As we approach the semi final stages of the 2014 World Cup in Brazil it is worth noting how the event has been received and viewed by the Brazilian public. Initially feared to be a central point for protesting against very aspects of governmental incompetence, corruption and the lack of real growth in society, it hasn´t materialised as such.
An excellent suggestion by the broadcaster Jo Soares, that the public sing the national anthem with gusto, but with their backs turned to the pitch has not been utilised. Indeed the forceful singing of the anthem has been one of the high points for the public in demonstrating their patriotism but one wonders if they are confusing a national patriotism for the well being of the country with the innate desire to be victorious on the football pitch.
The much vaunted protests have not materialised. This however, should not be interpreted to mean all is well with political, social and economic life here, rather that the public are choosing to allow themselves to be distracted by the entertainment of the spectacle. Indeed, the injury to star player Neymar and the injustice surrounding his exit from participating in the final stages has assumed the character of a soap opera with a large dose of exaggeration and pathos pervading the local media.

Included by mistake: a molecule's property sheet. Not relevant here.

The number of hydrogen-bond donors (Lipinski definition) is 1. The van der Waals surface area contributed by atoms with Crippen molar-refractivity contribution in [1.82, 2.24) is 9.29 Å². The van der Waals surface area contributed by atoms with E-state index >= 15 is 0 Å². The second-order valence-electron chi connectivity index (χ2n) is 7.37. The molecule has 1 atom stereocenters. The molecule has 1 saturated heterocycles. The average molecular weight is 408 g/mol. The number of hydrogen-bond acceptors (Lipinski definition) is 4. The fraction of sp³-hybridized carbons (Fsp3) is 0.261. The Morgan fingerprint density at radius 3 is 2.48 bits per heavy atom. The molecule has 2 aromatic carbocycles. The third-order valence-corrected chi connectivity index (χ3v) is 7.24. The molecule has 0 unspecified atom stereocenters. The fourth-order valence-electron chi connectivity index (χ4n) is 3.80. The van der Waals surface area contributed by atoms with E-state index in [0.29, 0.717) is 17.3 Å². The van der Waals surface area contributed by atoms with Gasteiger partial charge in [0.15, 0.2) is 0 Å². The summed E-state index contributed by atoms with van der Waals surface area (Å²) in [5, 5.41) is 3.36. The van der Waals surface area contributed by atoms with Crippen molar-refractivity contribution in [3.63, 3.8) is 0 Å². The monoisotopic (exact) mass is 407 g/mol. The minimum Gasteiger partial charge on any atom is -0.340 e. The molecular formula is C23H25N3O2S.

The quality of the football has varied and the early exit of big name teams and stars has added to the intrigue, Spain, Portugal, Italy and England all had enforced early vacations and we await the analysis of their debacles from their respective football associations with bated breath!
Of more fun here is the ongoing commentaries, jokes and belief that Brazil has “bought” the cup – with images of the President Dilma Rouseff paying off officials and referees pervading the social media. Initially considered ludicrous – but with a mediocre Brazilian team advancing to the semis – well, one just has to wonder out loud.
Either way, the Brazilian public has enjoyed the days off work and copious quantities of cold beer and meat for BBQ has already added to the countries collective waist line. Discussion around who should replace Neymar for the semi final dominates the back pages of the newspapers. But perhaps the comments of Felipão are more indicative of the countries mood – “Os jogadores tem que ter alegria nas pernas” – the players have to have happiness within their legs!!! The Brazilian people certainly have joy in their attitude to this great sporting event!!